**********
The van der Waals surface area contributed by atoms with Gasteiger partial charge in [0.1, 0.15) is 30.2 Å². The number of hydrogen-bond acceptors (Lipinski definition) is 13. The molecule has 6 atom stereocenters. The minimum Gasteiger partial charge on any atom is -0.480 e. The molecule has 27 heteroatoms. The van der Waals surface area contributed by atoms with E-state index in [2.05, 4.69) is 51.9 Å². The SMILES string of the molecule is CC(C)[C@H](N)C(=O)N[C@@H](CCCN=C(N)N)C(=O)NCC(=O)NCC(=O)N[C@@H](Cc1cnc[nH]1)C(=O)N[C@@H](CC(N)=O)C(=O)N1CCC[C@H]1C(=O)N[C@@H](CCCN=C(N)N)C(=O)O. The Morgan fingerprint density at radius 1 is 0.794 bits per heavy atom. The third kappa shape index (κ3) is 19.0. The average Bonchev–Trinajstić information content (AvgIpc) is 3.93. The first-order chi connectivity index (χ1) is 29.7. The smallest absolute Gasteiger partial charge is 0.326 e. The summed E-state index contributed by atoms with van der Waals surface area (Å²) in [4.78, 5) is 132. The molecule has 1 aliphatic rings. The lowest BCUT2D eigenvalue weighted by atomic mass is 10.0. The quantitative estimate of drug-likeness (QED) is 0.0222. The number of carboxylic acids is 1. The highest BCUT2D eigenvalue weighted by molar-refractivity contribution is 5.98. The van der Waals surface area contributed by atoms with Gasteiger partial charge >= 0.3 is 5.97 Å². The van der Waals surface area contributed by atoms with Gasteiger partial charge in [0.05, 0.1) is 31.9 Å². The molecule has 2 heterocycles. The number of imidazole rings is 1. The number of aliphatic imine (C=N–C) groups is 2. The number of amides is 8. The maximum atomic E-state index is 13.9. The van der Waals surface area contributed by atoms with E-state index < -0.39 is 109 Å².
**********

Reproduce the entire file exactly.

The van der Waals surface area contributed by atoms with Gasteiger partial charge in [0.1, 0.15) is 30.2 Å². The number of hydrogen-bond acceptors (Lipinski definition) is 13. The molecule has 6 atom stereocenters. The minimum Gasteiger partial charge on any atom is -0.480 e. The molecule has 27 heteroatoms. The van der Waals surface area contributed by atoms with E-state index in [2.05, 4.69) is 51.9 Å². The SMILES string of the molecule is CC(C)[C@H](N)C(=O)N[C@@H](CCCN=C(N)N)C(=O)NCC(=O)NCC(=O)N[C@@H](Cc1cnc[nH]1)C(=O)N[C@@H](CC(N)=O)C(=O)N1CCC[C@H]1C(=O)N[C@@H](CCCN=C(N)N)C(=O)O. The Morgan fingerprint density at radius 1 is 0.794 bits per heavy atom. The third kappa shape index (κ3) is 19.0. The average Bonchev–Trinajstić information content (AvgIpc) is 3.93. The first-order chi connectivity index (χ1) is 29.7. The smallest absolute Gasteiger partial charge is 0.326 e. The summed E-state index contributed by atoms with van der Waals surface area (Å²) in [4.78, 5) is 132. The molecule has 1 aliphatic rings. The lowest BCUT2D eigenvalue weighted by atomic mass is 10.0. The quantitative estimate of drug-likeness (QED) is 0.0222. The number of carboxylic acids is 1. The highest BCUT2D eigenvalue weighted by molar-refractivity contribution is 5.98. The van der Waals surface area contributed by atoms with Gasteiger partial charge >= 0.3 is 5.97 Å². The van der Waals surface area contributed by atoms with Gasteiger partial charge in [0.05, 0.1) is 31.9 Å². The molecule has 2 heterocycles. The number of imidazole rings is 1. The number of aliphatic imine (C=N–C) groups is 2. The number of amides is 8. The maximum atomic E-state index is 13.9. The van der Waals surface area contributed by atoms with E-state index < -0.39 is 109 Å².